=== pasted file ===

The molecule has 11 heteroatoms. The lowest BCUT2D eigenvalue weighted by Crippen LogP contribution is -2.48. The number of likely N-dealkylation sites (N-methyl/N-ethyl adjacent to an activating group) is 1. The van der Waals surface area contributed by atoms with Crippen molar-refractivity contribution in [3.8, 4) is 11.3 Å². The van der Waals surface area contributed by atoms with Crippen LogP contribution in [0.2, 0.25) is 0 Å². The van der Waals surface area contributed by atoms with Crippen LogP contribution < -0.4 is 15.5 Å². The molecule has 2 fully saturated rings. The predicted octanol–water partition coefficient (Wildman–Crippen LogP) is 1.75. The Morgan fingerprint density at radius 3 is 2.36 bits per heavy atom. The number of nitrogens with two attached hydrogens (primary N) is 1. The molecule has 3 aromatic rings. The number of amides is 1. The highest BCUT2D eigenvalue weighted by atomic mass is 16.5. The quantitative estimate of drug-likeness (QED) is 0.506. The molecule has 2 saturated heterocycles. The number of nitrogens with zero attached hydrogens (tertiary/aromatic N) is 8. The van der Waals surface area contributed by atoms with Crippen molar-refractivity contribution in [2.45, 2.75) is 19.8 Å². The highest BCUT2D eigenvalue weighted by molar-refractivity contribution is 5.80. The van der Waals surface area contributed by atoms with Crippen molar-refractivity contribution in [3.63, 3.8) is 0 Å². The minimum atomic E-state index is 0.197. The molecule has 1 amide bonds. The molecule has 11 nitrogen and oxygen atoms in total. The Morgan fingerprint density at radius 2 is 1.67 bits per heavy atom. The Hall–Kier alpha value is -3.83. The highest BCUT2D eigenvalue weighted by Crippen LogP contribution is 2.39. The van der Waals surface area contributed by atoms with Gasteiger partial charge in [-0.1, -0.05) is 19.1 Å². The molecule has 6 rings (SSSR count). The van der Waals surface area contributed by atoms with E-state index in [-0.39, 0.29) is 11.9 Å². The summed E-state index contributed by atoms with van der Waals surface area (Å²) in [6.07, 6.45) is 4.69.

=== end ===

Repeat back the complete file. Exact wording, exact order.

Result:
The molecule has 11 heteroatoms. The lowest BCUT2D eigenvalue weighted by Crippen LogP contribution is -2.48. The number of likely N-dealkylation sites (N-methyl/N-ethyl adjacent to an activating group) is 1. The van der Waals surface area contributed by atoms with Crippen molar-refractivity contribution in [3.8, 4) is 11.3 Å². The van der Waals surface area contributed by atoms with Crippen LogP contribution in [0.2, 0.25) is 0 Å². The van der Waals surface area contributed by atoms with Crippen LogP contribution < -0.4 is 15.5 Å². The molecule has 2 fully saturated rings. The predicted octanol–water partition coefficient (Wildman–Crippen LogP) is 1.75. The Morgan fingerprint density at radius 3 is 2.36 bits per heavy atom. The number of nitrogens with two attached hydrogens (primary N) is 1. The molecule has 3 aromatic rings. The number of amides is 1. The highest BCUT2D eigenvalue weighted by atomic mass is 16.5. The quantitative estimate of drug-likeness (QED) is 0.506. The molecule has 2 saturated heterocycles. The number of nitrogens with zero attached hydrogens (tertiary/aromatic N) is 8. The van der Waals surface area contributed by atoms with Crippen molar-refractivity contribution in [2.45, 2.75) is 19.8 Å². The highest BCUT2D eigenvalue weighted by molar-refractivity contribution is 5.80. The van der Waals surface area contributed by atoms with Crippen molar-refractivity contribution in [3.63, 3.8) is 0 Å². The minimum atomic E-state index is 0.197. The molecule has 1 amide bonds. The molecule has 11 nitrogen and oxygen atoms in total. The Morgan fingerprint density at radius 2 is 1.67 bits per heavy atom. The Hall–Kier alpha value is -3.83. The highest BCUT2D eigenvalue weighted by Crippen LogP contribution is 2.39. The van der Waals surface area contributed by atoms with Gasteiger partial charge in [-0.1, -0.05) is 19.1 Å². The molecule has 6 rings (SSSR count). The van der Waals surface area contributed by atoms with E-state index in [-0.39, 0.29) is 11.9 Å². The summed E-state index contributed by atoms with van der Waals surface area (Å²) in [6.07, 6.45) is 4.69.